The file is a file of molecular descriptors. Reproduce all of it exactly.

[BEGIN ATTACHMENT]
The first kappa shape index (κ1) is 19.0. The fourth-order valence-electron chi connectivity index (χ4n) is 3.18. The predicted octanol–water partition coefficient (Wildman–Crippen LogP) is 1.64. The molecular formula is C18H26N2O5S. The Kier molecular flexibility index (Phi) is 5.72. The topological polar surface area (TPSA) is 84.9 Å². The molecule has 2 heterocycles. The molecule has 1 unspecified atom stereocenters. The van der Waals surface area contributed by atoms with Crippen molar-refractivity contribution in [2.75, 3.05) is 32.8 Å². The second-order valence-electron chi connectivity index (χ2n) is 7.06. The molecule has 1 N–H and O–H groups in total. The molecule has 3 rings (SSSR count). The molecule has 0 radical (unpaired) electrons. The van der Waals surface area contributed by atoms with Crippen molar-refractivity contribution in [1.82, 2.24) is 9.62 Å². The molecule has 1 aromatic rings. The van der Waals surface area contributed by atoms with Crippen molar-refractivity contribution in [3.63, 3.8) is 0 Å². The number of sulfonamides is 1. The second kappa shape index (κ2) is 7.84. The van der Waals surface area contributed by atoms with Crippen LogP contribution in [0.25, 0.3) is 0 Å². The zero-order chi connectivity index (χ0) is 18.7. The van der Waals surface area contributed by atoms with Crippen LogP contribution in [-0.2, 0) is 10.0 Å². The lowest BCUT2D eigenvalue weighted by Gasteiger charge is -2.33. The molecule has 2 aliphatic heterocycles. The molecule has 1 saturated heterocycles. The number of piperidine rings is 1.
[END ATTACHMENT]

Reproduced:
The first kappa shape index (κ1) is 19.0. The fourth-order valence-electron chi connectivity index (χ4n) is 3.18. The predicted octanol–water partition coefficient (Wildman–Crippen LogP) is 1.64. The molecular formula is C18H26N2O5S. The Kier molecular flexibility index (Phi) is 5.72. The topological polar surface area (TPSA) is 84.9 Å². The molecule has 2 heterocycles. The molecule has 1 unspecified atom stereocenters. The van der Waals surface area contributed by atoms with Crippen molar-refractivity contribution in [2.75, 3.05) is 32.8 Å². The second-order valence-electron chi connectivity index (χ2n) is 7.06. The molecule has 1 N–H and O–H groups in total. The molecule has 3 rings (SSSR count). The molecule has 0 radical (unpaired) electrons. The van der Waals surface area contributed by atoms with Crippen molar-refractivity contribution in [1.82, 2.24) is 9.62 Å². The molecule has 1 aromatic rings. The van der Waals surface area contributed by atoms with Crippen molar-refractivity contribution in [3.63, 3.8) is 0 Å². The number of sulfonamides is 1. The second kappa shape index (κ2) is 7.84. The van der Waals surface area contributed by atoms with Crippen LogP contribution in [0.25, 0.3) is 0 Å². The zero-order chi connectivity index (χ0) is 18.7. The van der Waals surface area contributed by atoms with Crippen LogP contribution in [-0.2, 0) is 10.0 Å². The lowest BCUT2D eigenvalue weighted by Gasteiger charge is -2.33. The molecule has 2 aliphatic heterocycles. The molecule has 1 saturated heterocycles. The number of piperidine rings is 1.